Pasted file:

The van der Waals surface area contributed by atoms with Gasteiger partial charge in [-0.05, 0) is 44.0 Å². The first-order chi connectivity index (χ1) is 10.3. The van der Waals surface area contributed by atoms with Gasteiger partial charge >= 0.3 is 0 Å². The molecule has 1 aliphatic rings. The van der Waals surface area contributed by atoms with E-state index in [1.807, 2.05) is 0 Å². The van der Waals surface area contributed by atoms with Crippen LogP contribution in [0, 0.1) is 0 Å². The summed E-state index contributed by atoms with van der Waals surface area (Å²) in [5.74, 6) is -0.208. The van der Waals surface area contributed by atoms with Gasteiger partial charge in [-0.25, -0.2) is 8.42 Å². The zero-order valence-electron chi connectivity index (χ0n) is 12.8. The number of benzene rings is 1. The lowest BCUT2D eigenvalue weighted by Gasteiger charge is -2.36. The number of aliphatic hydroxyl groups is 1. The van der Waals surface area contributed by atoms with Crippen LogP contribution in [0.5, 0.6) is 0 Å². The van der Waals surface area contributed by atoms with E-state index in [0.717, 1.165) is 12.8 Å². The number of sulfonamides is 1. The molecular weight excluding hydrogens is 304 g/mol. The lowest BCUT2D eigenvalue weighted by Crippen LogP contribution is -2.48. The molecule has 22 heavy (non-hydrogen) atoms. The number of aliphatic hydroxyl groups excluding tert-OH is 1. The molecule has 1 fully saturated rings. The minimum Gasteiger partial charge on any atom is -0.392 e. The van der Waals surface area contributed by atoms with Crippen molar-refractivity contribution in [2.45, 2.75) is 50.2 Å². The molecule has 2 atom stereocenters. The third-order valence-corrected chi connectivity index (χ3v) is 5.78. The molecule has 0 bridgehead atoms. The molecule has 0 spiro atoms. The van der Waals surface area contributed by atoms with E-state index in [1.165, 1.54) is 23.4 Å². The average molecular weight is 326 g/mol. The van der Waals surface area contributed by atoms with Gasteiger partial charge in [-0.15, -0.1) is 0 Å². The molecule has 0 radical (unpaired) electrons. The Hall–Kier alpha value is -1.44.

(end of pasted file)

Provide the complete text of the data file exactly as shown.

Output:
The van der Waals surface area contributed by atoms with Gasteiger partial charge in [-0.05, 0) is 44.0 Å². The first-order chi connectivity index (χ1) is 10.3. The van der Waals surface area contributed by atoms with Gasteiger partial charge >= 0.3 is 0 Å². The molecule has 1 aliphatic rings. The van der Waals surface area contributed by atoms with E-state index in [1.807, 2.05) is 0 Å². The van der Waals surface area contributed by atoms with Crippen LogP contribution in [0, 0.1) is 0 Å². The summed E-state index contributed by atoms with van der Waals surface area (Å²) in [5.74, 6) is -0.208. The van der Waals surface area contributed by atoms with Gasteiger partial charge in [-0.25, -0.2) is 8.42 Å². The zero-order valence-electron chi connectivity index (χ0n) is 12.8. The number of benzene rings is 1. The lowest BCUT2D eigenvalue weighted by Gasteiger charge is -2.36. The number of aliphatic hydroxyl groups is 1. The van der Waals surface area contributed by atoms with Crippen LogP contribution in [0.5, 0.6) is 0 Å². The van der Waals surface area contributed by atoms with E-state index in [0.717, 1.165) is 12.8 Å². The number of sulfonamides is 1. The molecular weight excluding hydrogens is 304 g/mol. The lowest BCUT2D eigenvalue weighted by Crippen LogP contribution is -2.48. The molecule has 22 heavy (non-hydrogen) atoms. The number of aliphatic hydroxyl groups excluding tert-OH is 1. The molecule has 1 fully saturated rings. The minimum Gasteiger partial charge on any atom is -0.392 e. The van der Waals surface area contributed by atoms with Crippen molar-refractivity contribution in [2.45, 2.75) is 50.2 Å². The molecule has 2 atom stereocenters. The third-order valence-corrected chi connectivity index (χ3v) is 5.78. The molecule has 0 bridgehead atoms. The molecule has 0 spiro atoms. The van der Waals surface area contributed by atoms with E-state index in [1.165, 1.54) is 23.4 Å². The average molecular weight is 326 g/mol. The van der Waals surface area contributed by atoms with Gasteiger partial charge in [-0.15, -0.1) is 0 Å². The molecule has 0 radical (unpaired) electrons. The Hall–Kier alpha value is -1.44.